I didn't actually read the book but rather skimmed it, apart from some selected parts and from what I read it's obvious that Karen has an ability to write to people who are not experts on the subject. Years of being a top contributor on the Django users mailing list must have something to do with it.
But here's the cracker. I didn't learn anything from this book (actually, I wasn't aware of the
pp command in the
pdb debugger). Is that a complaint about the book? No! It just means that the book was aimed at beginners and apparently I'm not a beginner any more. Great!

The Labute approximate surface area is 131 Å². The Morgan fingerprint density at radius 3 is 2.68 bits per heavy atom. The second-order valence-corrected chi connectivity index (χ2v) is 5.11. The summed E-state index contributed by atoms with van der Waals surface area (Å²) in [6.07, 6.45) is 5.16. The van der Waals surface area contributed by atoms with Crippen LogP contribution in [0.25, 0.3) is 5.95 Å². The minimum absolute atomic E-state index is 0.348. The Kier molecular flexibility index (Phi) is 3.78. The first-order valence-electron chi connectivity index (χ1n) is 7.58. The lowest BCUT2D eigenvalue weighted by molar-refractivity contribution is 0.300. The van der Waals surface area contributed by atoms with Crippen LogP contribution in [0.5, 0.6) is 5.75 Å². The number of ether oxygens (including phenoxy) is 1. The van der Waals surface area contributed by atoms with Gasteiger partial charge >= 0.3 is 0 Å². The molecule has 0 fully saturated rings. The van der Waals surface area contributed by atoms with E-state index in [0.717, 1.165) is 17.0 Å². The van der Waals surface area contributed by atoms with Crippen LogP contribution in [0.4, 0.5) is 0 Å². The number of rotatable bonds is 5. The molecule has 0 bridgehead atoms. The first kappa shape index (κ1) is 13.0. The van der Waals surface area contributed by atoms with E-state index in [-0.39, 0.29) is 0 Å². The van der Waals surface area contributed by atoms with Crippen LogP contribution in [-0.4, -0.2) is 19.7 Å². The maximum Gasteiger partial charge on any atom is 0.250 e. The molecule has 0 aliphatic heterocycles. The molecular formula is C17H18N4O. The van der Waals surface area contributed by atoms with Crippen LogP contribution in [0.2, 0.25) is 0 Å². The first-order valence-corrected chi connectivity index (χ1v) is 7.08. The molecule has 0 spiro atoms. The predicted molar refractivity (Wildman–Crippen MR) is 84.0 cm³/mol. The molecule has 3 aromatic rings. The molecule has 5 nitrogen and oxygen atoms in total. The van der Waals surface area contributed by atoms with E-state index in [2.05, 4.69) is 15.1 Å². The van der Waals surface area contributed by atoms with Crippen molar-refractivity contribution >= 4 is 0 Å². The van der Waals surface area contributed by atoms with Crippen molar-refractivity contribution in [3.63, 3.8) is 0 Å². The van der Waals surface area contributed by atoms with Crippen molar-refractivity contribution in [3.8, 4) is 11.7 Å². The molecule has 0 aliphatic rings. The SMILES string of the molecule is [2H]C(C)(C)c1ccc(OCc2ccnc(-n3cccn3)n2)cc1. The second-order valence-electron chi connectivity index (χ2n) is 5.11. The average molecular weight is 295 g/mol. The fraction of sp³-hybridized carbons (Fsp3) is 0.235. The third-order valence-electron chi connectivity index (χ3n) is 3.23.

One thing I would have liked to see is more about testing strategy since this is something beginners often have problems with. I don't know if there even is such a word as "testing strategy" but I'm referring to the thinking behind what to test and more importantly sometimes what not to test. Beginners have a tendency to write tests for the most specific things and thus spending all their time assuring the most unrealistic scenarios are covered. Also, a lot of beginner tests I see check basic things like types which the semi-compiler will just automatically cover for you. Perhaps for a beginner, just getting some tests up and running this is a big step forward.
I'm a little bit disappointed that my lovely gorun wasn't mentioned in the book :) Perhaps the next version Karen?